English constantly imports words from other languages, and over time these loan words can become thoroughly anglicised and may therefore be pluralised in the usual English ways: typically by adding -s or -es. Persona retains its Latin flavour and so the Latin plural personae survives, though some restrict it to literary and technical contexts. The anglicised plural personas is also frequently seen; indeed, both forms are on the rise.More at the link, via Sentence First.
The two spellings’ coexistence – some call it competition – is not unusual: witness appendixes and appendices, formulas and formulae, millenniums and millennia, referendums and referenda, stadiums and stadia, and thesauruses and thesauri, all used regularly...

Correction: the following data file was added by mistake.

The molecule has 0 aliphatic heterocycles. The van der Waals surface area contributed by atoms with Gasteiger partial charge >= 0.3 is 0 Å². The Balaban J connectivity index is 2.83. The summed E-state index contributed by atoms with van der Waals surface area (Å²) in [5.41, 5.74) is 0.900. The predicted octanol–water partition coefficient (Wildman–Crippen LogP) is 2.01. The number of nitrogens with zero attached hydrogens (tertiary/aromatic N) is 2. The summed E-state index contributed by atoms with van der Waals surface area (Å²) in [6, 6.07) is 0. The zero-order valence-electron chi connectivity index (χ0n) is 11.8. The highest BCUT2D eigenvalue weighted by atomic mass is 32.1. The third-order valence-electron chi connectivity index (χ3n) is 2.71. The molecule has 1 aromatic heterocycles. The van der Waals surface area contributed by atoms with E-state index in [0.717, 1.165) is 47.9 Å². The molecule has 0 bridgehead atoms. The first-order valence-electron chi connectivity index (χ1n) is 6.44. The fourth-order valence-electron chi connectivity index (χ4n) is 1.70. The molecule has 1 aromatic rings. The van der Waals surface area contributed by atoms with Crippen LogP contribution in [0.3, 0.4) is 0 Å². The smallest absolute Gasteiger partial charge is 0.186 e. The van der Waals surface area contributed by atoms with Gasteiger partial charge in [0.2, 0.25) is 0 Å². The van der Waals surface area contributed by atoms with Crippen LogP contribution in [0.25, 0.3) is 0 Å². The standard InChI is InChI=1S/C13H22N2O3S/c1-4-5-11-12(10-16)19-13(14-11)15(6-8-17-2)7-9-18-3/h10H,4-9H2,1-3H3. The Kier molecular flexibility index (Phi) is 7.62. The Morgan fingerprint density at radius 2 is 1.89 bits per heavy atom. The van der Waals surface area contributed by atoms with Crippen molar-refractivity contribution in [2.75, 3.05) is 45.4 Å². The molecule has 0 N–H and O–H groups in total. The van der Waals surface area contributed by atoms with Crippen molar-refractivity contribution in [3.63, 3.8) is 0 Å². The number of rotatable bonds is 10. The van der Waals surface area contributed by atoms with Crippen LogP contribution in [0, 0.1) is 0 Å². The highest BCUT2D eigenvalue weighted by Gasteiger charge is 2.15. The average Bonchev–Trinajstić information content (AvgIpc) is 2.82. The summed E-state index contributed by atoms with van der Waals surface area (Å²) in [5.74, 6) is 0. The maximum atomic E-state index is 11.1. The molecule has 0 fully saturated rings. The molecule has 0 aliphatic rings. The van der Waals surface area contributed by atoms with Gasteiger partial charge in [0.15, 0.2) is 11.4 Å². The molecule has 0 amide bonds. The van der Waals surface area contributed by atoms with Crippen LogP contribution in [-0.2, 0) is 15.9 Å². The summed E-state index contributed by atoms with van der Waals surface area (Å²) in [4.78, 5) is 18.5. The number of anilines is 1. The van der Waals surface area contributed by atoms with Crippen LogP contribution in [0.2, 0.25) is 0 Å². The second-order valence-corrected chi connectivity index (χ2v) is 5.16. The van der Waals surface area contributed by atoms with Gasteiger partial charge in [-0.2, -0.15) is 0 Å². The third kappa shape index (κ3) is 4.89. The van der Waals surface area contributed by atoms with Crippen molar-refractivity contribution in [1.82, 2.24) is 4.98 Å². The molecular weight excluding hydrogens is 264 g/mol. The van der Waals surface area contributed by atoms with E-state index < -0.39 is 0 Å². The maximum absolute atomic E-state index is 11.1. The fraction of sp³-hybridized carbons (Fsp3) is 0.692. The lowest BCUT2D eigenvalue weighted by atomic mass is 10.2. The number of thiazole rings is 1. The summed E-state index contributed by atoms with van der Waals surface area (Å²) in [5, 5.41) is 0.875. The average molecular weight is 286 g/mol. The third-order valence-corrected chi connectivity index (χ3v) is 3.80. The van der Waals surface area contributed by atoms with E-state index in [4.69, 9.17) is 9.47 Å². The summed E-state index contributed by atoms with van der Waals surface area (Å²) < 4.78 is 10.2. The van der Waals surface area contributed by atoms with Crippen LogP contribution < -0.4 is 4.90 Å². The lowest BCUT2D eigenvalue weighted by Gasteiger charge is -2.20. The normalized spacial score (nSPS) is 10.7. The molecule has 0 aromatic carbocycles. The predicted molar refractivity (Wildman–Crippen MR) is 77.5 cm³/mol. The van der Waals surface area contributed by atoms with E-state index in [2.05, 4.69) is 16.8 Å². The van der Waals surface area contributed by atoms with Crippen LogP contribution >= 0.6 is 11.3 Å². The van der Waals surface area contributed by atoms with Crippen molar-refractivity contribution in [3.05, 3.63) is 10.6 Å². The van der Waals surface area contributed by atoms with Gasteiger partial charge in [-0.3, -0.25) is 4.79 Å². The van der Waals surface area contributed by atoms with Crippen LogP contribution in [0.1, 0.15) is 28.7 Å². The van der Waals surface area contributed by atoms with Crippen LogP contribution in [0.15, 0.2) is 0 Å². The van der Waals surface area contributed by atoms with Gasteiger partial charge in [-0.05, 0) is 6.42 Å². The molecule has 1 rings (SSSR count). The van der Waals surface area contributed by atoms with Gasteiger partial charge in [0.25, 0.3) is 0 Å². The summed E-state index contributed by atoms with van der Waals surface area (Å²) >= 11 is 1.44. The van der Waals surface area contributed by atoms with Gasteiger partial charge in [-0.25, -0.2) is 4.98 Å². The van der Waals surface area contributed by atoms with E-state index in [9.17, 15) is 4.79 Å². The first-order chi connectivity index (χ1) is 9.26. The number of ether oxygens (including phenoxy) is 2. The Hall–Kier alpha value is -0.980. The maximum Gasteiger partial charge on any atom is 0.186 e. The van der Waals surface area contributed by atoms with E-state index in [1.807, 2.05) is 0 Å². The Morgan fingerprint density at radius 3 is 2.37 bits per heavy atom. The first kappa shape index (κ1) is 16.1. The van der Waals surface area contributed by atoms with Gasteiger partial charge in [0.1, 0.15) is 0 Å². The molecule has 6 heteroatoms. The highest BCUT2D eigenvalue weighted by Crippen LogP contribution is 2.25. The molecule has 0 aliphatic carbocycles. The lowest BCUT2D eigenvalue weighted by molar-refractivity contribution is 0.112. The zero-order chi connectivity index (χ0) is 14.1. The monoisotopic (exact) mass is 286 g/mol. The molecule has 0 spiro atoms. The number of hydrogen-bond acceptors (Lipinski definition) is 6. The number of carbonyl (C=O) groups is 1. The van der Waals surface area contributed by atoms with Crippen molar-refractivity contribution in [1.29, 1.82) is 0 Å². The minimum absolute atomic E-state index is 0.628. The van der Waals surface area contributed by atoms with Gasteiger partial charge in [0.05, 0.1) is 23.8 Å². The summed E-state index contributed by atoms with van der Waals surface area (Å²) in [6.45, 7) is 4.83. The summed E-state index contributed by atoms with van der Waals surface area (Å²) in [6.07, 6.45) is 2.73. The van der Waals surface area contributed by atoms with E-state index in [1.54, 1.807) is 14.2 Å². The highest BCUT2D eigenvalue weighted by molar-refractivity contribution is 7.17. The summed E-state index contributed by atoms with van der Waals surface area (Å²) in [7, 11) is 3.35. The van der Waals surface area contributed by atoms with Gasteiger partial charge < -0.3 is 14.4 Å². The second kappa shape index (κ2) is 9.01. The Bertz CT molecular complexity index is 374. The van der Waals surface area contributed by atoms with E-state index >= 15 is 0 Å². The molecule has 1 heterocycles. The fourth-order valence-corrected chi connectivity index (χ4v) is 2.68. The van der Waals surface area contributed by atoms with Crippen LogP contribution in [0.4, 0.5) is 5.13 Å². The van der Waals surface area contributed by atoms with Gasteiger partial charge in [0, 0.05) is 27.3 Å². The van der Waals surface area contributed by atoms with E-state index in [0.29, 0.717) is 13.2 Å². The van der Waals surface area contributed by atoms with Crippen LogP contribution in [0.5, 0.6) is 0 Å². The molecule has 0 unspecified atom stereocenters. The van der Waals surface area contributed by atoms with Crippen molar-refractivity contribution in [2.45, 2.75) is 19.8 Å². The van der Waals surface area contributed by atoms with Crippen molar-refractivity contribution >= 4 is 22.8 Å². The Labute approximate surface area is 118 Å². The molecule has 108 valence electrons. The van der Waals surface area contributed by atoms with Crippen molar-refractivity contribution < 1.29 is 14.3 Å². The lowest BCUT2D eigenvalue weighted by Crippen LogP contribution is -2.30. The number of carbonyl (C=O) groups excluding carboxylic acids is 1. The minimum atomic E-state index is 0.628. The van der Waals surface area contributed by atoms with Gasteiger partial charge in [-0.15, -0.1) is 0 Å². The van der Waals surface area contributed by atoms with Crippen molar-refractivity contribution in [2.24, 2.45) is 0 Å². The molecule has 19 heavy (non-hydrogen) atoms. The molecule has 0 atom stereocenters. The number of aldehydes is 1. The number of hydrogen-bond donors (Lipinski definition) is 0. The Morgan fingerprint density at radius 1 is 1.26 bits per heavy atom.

There are no hard and fast rules about which plural to use and when. In certain cases the Latin is more formal or even affected, but not predictably so. Occasionally the two spellings differentiate in meaning. For example, stigmata normally implies a religious context, while stigmas is the general-purpose plural. Some authorities advise limiting mediums to spiritualists and using media for all other senses of the word, but usage varies.
09 August 2013
Latin plurals used in the English language
An excerpt from an article at Macmillan Dictionary:
Labels: English language